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What year did they start the pit stop contest? – Mark Battershell, via Facebook
It dates all the way back to 1977 when it began life as the Miller Pit Stop contest, and it has been a crowd favorite ever since, although the 2008 finals were washed out by rain.
The original set of regulations, which have remained pretty much unchanged over the years except for some tweaking, were drawn up by the colorful former riding mechanic and crew chief Frankie Del Roy, who since 1969 had been Technical Chairman for the United States Auto Club. One of his stipulations, still enforced, was that the car’s assigned driver had to be in the cockpit for every round. Tragically, Frankie, who was a wonderful story teller and a much treasured link with the past (he rode with Floyd Roberts in 1936 and was on the pole with Bill Cummings in 1937), would not even be around for the second contest in 1978, being one of the eight officials who perished when a chartered aircraft went down near Indianapolis on its way back from a USAC National Championship event at Trenton, New Jersey, on April 23.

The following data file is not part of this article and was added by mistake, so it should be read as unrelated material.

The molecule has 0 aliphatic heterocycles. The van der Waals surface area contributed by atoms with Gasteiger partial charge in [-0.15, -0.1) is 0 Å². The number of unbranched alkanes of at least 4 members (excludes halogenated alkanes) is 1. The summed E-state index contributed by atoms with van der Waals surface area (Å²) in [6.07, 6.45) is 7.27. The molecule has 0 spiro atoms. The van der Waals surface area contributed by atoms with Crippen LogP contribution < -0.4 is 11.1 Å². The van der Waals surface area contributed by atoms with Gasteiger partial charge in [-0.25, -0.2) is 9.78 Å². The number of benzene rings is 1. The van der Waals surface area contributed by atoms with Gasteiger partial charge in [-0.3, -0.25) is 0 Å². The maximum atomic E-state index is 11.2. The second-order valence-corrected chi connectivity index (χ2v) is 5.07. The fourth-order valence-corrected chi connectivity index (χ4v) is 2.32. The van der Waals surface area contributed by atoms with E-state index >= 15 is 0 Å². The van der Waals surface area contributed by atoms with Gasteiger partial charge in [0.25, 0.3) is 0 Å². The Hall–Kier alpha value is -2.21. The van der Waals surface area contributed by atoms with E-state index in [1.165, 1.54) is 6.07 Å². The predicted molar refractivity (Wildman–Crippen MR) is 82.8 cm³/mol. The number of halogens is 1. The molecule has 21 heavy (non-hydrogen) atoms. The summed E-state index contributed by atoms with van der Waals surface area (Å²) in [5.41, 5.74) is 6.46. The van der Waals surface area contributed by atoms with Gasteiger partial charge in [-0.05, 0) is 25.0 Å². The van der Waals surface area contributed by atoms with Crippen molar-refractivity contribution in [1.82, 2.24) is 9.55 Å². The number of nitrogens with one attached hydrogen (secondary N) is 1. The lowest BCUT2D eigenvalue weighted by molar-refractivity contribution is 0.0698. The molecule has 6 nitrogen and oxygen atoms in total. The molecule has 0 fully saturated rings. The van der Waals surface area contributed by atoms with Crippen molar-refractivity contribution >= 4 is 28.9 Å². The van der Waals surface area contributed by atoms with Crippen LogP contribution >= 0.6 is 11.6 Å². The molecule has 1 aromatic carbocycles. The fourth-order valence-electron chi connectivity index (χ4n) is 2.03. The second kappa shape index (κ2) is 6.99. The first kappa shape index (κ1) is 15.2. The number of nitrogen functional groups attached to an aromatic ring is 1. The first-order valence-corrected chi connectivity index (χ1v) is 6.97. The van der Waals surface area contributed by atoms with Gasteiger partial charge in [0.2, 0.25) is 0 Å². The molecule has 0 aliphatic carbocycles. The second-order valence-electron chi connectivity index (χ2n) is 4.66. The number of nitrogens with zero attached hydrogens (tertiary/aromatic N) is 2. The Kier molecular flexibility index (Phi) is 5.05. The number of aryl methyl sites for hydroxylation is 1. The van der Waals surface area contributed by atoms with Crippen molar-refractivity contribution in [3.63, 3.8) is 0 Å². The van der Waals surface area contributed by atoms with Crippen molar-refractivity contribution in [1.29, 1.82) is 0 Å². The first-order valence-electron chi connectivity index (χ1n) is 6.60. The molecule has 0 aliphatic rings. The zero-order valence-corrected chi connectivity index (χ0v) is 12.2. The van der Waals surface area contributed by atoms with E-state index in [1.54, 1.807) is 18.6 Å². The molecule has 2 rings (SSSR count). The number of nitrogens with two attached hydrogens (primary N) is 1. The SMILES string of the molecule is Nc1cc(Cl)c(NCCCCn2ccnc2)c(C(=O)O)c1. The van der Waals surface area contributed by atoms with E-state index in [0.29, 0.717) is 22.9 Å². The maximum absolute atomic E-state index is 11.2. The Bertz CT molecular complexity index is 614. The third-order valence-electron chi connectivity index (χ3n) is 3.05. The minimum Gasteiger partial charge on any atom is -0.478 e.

During the Miller Brewing days, artist Ron Burton was commissioned each year to produce an oil painting depicting the pit stop finals, the artwork available to race fans in the form of posters and so forth. The first one featured Dave Klym’s Fred Carrillo team crew members in 1977 (driver: Jim McElreath) defeating the George Bignotti-led Patrick Racing team squad with driver Wally Dallenbach.
Who are the drivers still living that drove a front-engined car in the “500”? – Steve P., Evansville
There are only 11 still around who can make that claim, namely Chuck Weyant, Don Edmunds, A.J. Foyt, Paul Goldsmith, Chuck Hulse, Parnelli Jones, Jim McElreath, Bobby Unser, Johnny Rutherford, Bob Harkey and Gordon Johncock. There are a few others who drove a front-engined car during practice and so forth, with perhaps the real surprise to many being that Dan Gurney actually took his 1962 “rookie” test in a John Zink Watson/Offy “roadster.”